In conclusion, technological advancements can be unsafe and dangerous as far as human relationships are concerned. Social networking sites such as blogs which are products of new technology, normally contain personal details including events, feelings, behaviors, and thoughts which are available and accessible by millions of people just only a click away.  These much information have predisposed victims to cyber-bulling making them to be emotionally shocked. Both Hunter and young photographer have been emotionally affected by their relationships with the musician. Moreover, these social networks completely addict users and Hunter is a victim and has become a continuous blogger of her private relationship matters. Social networking sites have also resulted in shattered relationships since partners meet virtually. The young lady’s affair with the musician breaks up upon realizing that the man is having affair with Hunter over the blog. Despite these shortcomings, social networking sites unite people as illustrated by the affair between the Hunter and the musician and also informative by enabling Hunter to realize her boyfriend’s affair with the young photographer. From the discussion, the shortcomings outweigh the benefits making technological advances be limited in regard to social networking sites’ use in human interactions.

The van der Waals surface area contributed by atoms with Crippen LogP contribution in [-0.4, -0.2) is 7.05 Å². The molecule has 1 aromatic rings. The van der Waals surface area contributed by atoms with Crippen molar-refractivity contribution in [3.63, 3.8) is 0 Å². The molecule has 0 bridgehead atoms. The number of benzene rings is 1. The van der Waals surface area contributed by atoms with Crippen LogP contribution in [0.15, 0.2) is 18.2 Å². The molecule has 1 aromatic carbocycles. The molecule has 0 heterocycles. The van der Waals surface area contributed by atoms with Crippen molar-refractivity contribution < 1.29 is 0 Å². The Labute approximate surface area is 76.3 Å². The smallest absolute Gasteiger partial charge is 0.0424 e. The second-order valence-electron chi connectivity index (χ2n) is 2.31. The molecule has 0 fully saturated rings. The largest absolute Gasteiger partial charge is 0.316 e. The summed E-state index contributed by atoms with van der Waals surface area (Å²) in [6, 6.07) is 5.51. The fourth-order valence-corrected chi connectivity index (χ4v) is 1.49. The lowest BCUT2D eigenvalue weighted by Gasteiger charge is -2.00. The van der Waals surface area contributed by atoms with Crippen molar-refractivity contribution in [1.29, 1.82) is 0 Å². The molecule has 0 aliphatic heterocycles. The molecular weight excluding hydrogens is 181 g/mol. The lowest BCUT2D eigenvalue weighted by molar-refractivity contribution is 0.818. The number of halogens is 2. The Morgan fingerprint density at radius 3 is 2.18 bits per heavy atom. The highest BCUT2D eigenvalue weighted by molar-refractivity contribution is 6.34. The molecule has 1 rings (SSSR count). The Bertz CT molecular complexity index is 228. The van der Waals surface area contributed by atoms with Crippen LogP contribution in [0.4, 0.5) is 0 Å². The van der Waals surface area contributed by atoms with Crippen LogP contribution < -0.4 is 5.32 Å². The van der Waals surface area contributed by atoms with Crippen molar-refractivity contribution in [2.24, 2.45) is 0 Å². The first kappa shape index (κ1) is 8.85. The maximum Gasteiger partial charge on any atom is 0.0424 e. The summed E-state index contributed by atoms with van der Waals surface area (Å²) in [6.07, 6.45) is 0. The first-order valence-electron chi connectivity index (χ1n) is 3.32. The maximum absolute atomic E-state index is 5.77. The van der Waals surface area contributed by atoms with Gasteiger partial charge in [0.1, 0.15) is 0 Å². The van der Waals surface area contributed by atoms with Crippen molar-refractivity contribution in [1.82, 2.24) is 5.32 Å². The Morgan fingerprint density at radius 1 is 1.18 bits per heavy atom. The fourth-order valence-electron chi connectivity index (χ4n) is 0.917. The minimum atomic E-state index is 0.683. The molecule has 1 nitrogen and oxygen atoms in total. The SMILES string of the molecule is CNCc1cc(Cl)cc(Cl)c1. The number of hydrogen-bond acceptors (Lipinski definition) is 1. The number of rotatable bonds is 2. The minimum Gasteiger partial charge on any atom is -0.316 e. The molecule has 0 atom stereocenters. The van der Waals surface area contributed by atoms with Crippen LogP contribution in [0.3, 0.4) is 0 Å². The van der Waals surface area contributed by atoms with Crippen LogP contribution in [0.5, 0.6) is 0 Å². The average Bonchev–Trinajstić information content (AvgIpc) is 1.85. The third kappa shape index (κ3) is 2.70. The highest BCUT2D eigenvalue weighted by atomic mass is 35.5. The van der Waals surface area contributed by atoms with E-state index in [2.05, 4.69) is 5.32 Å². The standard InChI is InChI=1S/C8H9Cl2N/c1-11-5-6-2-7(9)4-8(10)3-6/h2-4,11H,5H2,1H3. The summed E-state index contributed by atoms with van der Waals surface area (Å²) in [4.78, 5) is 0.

References

Backstrom, L., Huttenlocher, D., Kleinberg, J., & Lan, X. (2006). Group Formation in Large Social Networks: Membership, Growth, and Evolution. Proceedings of 12th International Conference on Knowledge Discovery in Data Mining. New York: ACM Press, 44-54.

Boyd, D., & Ellison, N. (2007). Social Network Sites: Definition, History, and Scholarship. Journal of Computer-Mediated Communication, 13, 210–230.

Boyd, D. (2008). Why Youth (Heart) Social Network Sites: The Role of Networked Publics in Teenage Social Life. In D. Buckingham (Ed.), Youth, Identity, and Digital Media. Cambridge, MA: MIT Press, 119-142.

Bulmer, D., & Dimauro, V. (2009). Executive Summary from the Society for New Communications Research Study: The New Symbiosis Of Professional Networks: Social Media’s Impact On Business And Decision-Making. Journal of New Communications Research, 4(2), 93-100.

Hunter, H. (2004). Travelling the Too-Much-Information Highway. New York Times. (online) Available at:

< http://www.nytimes.com/2004/11/14/fashion/14LOVE.html?pagewanted=1&_r=1> (Accessible on 10th April, 2014).

Wright, M. (2008). Moving Into the Mainstream. Communication World, 25(1), 22-25.

ACED ESSAYS